Local filmmaker Frank Durant has a philosophy that works well for him. If it’s related to “film,” he’ll be involved. That attitude has provided him with a range of work from Extra to Screenwriter, to Director, to Producer. But beyond that, Durant has an eye for seeing the potential for film in local stories that most people pass over, and finding a way to bring those stories to life.

Serving as Co-Producer with Rand Alan Sabatini, Durant’s latest completed enterprise is the documentary Tipit, the story of an incident that took place at the high school of his hometown, Attleboro, MA. Occurring before he was a student there in 1997, the story about “the time students almost tipped over the NBC van” was the equivalent of urban mythology around the Attleboro High School halls. It was a “funny story,” brought up among townies when sitting around reminiscing. Durant and his Director, Tristan Rudat, a fellow Attleboro High Grad (’93), decided they would investigate the story behind the legends. It all started with allegations sent in to Meredith Vieira at NBC as a “tip;” that Attleboro High had over 200 drug dealers functioning there. NBC News quickly set up a van on location at the high school, and the student reaction quickly got out of hand. To determine whether the initial allegation was true and if the student uprising against the presence of the NBC van was as emphatic as the stories surrounding it, Durant and Rudat, of course, opted to tell their story with the tool they were most familiar with: documentary filmmaking. The Tipit incident took place in 1979, a time when a lot of attention was being directed at “The War On Drugs.” By parking their van on school grounds, NBC was an early participant in on-the-spot coverage of newsworthy stories.

In interviewing several interesting local characters from the period of the incident, including police, teachers, and students, along with newscaster, Frank Coletta, the documentary serves to let the viewer hear all sides and then come to his or her own conclusion. It also serves to highlight differences between news coverage in the ‘70s, when journalists acting as investigative reporters were undermined in their quest for truth, since ‘truth’ relied on the statement of one informant. The law now requires more than one source when allegations are made.

Tipit isn’t the only venture for Durant at the moment. He’s also working on a documentary on the making of the first interactive board game, CLUE. Durant became interested in the project when he found out that it was the twenty-five year anniversary of the making of the VHS interactive board game and that the game was made in New England. The game was produced and filmed in New England in 1984, casting local actors. It was the brainchild of Isabelle Garret, a member of the Parker Brothers team, though she had little to no experience working with audio-visual material. It became the first interactive board game to reach out to a global market, and therefore lead the way in a genre that today permeates social culture most everywhere.

Throughout his career, Durant has found himself drawn to subject matter that has a combo of local and historical significance, like Tipit and CLUE. It’s the same interest that led him to his first film. While in a R.I. College class for film studies, Durant learned about the rarely mentioned King Phillips war. That, in turn, led to further research on his part in which he discovered a Rhode Island monument to local men, commemorating their efforts in that war. Durant wanted to know who these men were; what were their stories? Ultimately, he wrote an historical novel about their experiences entitled Nine Men’s Misery, but as time passed and his novel still wasn’t sold, he realized the best way to get his story out was to create a documentary about his subject. The film’s completion was twelve years after his initial contact with the material. Impatient is something Durant is not.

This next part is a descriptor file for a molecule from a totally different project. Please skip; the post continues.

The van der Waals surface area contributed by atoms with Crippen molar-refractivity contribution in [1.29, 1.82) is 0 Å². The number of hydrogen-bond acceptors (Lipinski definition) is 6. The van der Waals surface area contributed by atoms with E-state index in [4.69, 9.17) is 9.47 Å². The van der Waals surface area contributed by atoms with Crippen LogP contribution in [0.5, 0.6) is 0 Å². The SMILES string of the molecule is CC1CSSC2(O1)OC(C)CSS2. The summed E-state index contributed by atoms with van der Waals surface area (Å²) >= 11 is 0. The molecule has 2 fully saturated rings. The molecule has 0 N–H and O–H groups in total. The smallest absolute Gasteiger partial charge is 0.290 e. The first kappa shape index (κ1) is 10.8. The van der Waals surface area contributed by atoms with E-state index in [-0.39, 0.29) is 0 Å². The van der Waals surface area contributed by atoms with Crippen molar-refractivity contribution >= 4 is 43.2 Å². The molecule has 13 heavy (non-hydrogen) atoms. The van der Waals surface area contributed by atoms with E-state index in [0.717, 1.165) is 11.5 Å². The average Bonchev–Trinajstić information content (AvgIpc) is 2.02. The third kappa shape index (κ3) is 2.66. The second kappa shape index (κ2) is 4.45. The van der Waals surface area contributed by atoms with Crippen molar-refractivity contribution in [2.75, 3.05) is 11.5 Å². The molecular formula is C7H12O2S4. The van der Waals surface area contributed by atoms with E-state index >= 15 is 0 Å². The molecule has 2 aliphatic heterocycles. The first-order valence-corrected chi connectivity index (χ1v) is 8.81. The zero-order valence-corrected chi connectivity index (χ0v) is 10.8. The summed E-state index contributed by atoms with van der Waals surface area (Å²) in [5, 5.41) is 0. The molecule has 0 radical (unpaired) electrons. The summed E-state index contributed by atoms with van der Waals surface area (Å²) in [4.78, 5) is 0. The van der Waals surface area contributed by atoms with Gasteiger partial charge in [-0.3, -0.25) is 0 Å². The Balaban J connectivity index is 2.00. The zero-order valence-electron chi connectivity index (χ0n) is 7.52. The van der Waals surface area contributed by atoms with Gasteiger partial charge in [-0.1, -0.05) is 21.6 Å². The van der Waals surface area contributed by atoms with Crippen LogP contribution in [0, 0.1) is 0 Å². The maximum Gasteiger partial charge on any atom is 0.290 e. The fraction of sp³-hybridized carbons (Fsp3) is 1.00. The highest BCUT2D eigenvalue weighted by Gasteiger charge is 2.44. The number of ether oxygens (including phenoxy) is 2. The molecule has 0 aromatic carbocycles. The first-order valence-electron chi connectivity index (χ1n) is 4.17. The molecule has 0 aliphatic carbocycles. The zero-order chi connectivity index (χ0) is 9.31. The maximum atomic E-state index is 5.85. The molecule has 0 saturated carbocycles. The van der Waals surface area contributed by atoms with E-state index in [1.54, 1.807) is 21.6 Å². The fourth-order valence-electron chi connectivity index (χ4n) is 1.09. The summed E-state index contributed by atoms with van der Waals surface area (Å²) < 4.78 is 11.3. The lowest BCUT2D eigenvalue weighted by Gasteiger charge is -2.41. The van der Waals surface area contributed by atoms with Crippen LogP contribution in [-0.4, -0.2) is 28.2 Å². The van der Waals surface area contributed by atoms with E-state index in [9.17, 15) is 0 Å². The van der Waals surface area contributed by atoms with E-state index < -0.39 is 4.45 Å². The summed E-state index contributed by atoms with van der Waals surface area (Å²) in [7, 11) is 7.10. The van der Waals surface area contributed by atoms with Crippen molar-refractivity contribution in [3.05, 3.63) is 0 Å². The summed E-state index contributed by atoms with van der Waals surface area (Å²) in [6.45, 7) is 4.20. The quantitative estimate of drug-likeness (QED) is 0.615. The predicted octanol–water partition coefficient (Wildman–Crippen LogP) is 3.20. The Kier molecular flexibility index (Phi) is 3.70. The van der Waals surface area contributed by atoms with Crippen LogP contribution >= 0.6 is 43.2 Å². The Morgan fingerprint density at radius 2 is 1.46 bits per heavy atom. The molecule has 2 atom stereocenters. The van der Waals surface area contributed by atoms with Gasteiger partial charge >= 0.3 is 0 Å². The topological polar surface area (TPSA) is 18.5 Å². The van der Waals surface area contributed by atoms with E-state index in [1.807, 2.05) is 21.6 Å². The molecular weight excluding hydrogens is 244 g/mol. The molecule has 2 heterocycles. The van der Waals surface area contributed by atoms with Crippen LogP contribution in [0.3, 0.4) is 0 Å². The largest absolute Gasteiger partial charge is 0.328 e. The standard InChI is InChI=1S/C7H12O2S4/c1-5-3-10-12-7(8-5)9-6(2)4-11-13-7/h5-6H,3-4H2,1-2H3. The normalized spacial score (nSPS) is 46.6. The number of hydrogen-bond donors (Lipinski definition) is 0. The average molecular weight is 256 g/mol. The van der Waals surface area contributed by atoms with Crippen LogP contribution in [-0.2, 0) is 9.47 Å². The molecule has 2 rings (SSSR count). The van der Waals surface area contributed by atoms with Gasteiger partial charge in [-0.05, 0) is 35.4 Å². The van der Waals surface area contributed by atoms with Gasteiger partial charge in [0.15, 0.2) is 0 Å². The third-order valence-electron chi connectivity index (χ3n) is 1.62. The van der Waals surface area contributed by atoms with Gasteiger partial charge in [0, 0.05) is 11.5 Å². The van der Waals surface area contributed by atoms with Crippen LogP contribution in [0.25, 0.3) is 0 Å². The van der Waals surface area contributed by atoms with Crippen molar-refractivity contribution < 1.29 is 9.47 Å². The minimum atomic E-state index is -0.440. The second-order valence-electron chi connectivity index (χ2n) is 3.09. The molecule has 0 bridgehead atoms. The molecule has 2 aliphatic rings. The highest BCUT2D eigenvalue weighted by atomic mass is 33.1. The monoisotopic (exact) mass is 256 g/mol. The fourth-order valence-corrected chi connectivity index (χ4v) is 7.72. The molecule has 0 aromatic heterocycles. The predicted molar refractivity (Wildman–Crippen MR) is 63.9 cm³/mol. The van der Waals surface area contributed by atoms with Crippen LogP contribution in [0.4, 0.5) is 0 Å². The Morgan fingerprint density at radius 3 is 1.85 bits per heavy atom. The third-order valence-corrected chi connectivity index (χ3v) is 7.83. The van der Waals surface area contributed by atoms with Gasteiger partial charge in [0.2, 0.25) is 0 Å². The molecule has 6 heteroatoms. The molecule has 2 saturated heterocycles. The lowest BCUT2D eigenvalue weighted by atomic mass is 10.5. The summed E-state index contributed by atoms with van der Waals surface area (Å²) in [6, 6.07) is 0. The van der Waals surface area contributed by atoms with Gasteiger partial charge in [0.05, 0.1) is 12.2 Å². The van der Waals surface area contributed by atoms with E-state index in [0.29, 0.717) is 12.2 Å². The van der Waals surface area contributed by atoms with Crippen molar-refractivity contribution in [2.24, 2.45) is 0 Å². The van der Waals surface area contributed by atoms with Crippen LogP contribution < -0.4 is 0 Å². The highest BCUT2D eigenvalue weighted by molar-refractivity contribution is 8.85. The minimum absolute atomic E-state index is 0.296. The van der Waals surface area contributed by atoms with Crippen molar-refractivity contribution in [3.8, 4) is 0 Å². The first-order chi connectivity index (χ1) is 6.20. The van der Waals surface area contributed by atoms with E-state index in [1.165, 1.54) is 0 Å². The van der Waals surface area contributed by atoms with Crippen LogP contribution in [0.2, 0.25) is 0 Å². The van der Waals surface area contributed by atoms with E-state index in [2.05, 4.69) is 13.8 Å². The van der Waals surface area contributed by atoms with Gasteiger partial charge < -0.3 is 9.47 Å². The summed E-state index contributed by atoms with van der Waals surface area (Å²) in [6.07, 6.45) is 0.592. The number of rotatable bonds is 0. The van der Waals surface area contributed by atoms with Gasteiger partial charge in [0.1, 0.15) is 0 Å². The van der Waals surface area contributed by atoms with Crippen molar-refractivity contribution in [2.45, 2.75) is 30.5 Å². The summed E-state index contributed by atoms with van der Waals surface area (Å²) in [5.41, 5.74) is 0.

Durant has other stories on the back burner. He’s interested in Hitchcock (and was before the release of the new film starring Anthony Hopkins.) He’s interested in Fulton J. Sheen, the catholic bishop who, in the 1950s, preceded all the present-day televangelists, with one of the most successful ratings in television history. Durant clearly has a penchant for the past and for paying homage to either events now lost in time, or to people who attained some significance and were popular figures in their day, yet, are unknown by later generations.

Ultimately, Durant is primarily interested in telling a story. He loves finding great actors and working with great directors. He gives credit to his Rhode Island College Professor, Marc Estrin, for suggesting that it’s a good thing to be the person to get something from point A to point B; to be the person that actually gets something done. That resonated with Durant. The humility he thinks is important in the film industry is evident in his statement that “being the footnote” in a film situation, being that person that carries things along to completion, is a role he enjoys. “Producing is convincing people to become involved. It’s the role of the producer to protect and take care of the talent.” He feels that if actors can turn themselves inside out emotionally for a role, the least he can do is provide them with whatever comforts–quirky or not–that he can supply. “Directing.” he says, “is visionary.” Thus far, he’s got to wear many hats, inserting Production Assistant and Assistant Director intermittently with his own directing and producing stints. As with doing Extra work, it’s all putting him in the film world, allowing him to learn more, experience more. It all helps move his story along.

Frank Durant – New England Film